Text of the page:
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The working titles of this film were Money and Faith. A Film Daily news item lists the following additional cast members, whose participation in the final film has not been confirmed: John Standing and Tom Dugan. Actor Anderson Lawler's name is also spelled Lawlor in contemporary and modern sources. American Madness had a special preview during the annual Columbia convention, held in Atlantic City in May 1932, and its world premiere, attended by prominent bankers and economists, was held in New York on August 4, 1932, the night before the film opened in New York for general audiences.
Although a 1932 Los Angeles Examiner news item noted that the character of Thomas Dickson was loosely based on A. H. Giannini, the chairman of Bank of America's executive committee, Frank Capra stated in a modern source interview that Dickson was based on A. P. Giannini, A. H.'s brother and the founder of Bank of America, whose lending policies based on the character of the applicant were well-known. The Los Angeles Examiner news item also reported that Harry Cohn commissioned the film on A.H. Giannini, and it was originally to have been directed by Allan Dwan. According to modern sources, A. H. Giannini was a partner with Harry and Jack Cohn on the voting trust of Columbia.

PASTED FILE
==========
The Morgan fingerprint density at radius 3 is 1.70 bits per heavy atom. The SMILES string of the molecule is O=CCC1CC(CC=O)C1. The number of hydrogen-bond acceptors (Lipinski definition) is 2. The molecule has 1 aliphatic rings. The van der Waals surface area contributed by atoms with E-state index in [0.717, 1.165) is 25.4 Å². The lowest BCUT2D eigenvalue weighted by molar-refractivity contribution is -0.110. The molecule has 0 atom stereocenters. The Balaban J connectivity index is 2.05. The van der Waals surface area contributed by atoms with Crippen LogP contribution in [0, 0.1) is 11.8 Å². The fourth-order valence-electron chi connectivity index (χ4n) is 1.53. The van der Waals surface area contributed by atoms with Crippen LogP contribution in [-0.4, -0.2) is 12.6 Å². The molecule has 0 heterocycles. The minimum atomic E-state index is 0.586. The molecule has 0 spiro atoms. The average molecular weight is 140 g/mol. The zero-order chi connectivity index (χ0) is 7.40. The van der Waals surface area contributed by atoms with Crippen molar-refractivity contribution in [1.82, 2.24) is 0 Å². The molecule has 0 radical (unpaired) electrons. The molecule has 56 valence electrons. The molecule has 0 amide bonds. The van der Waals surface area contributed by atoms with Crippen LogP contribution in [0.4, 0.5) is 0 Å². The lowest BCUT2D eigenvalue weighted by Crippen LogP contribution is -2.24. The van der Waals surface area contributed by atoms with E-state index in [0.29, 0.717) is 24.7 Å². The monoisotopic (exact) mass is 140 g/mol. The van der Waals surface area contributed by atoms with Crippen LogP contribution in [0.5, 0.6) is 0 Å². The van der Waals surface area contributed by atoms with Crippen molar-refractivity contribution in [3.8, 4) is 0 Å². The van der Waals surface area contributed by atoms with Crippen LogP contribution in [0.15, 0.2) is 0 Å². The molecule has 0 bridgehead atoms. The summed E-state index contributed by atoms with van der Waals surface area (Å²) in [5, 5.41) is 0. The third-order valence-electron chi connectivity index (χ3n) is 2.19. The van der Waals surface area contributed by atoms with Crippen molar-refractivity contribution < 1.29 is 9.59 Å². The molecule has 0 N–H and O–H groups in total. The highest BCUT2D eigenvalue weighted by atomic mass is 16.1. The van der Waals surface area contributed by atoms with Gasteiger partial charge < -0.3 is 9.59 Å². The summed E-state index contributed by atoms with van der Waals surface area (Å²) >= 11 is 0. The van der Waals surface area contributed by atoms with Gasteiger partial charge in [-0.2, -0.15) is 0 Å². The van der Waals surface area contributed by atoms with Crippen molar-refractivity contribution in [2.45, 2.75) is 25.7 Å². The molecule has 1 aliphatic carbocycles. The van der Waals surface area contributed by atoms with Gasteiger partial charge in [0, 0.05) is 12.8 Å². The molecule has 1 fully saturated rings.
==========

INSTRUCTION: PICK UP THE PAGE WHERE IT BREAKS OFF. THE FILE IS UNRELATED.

This was the first of Capra's films for which Robert Riskin was the sole writer. According to Capra's autobiography, he produced the film's feeling of urgency by speeding up the pace of the acting and editing.
According to information in the MPAA/PCA Collection at the AMPAS Library, American Madness was initially rejected by the Ohio state censor board, but was later approved for showing if the scenes of people mobbing the bank and demanding their money were deleted. In a March 25, 1932 letter to Will H. Hays, the head of the MPPDA, Colonel Jason S. Joy, who was the Director of the Studio Relations Department of the AMPP, made a comment concerning an early script for American Madness and other proposed stories dealing with banks: "The bank stories I think are all right from a policy standpoint and will even do good by helping renew confidence in banking institutions. In fact one of them, a Columbia story tentatively called FAITH ought to be seen by all the bankers themselves for, in script-form at least, it is a strong preachment of principles I know you thoroughly believe in, namely enough confidence by bankers in human nature to allow them to take leadership and help cure these screwy times." After the film was released, A. H. Giannini wrote to Harry Cohn and stated: "I believe that this photoplay, which should be exploited by the leading theatres of this country, will do more than any other single agency to stop runs on banks which are started by false or malicious rumors." Joy sent this letter to various censor boards and exhibitors to advertise the film.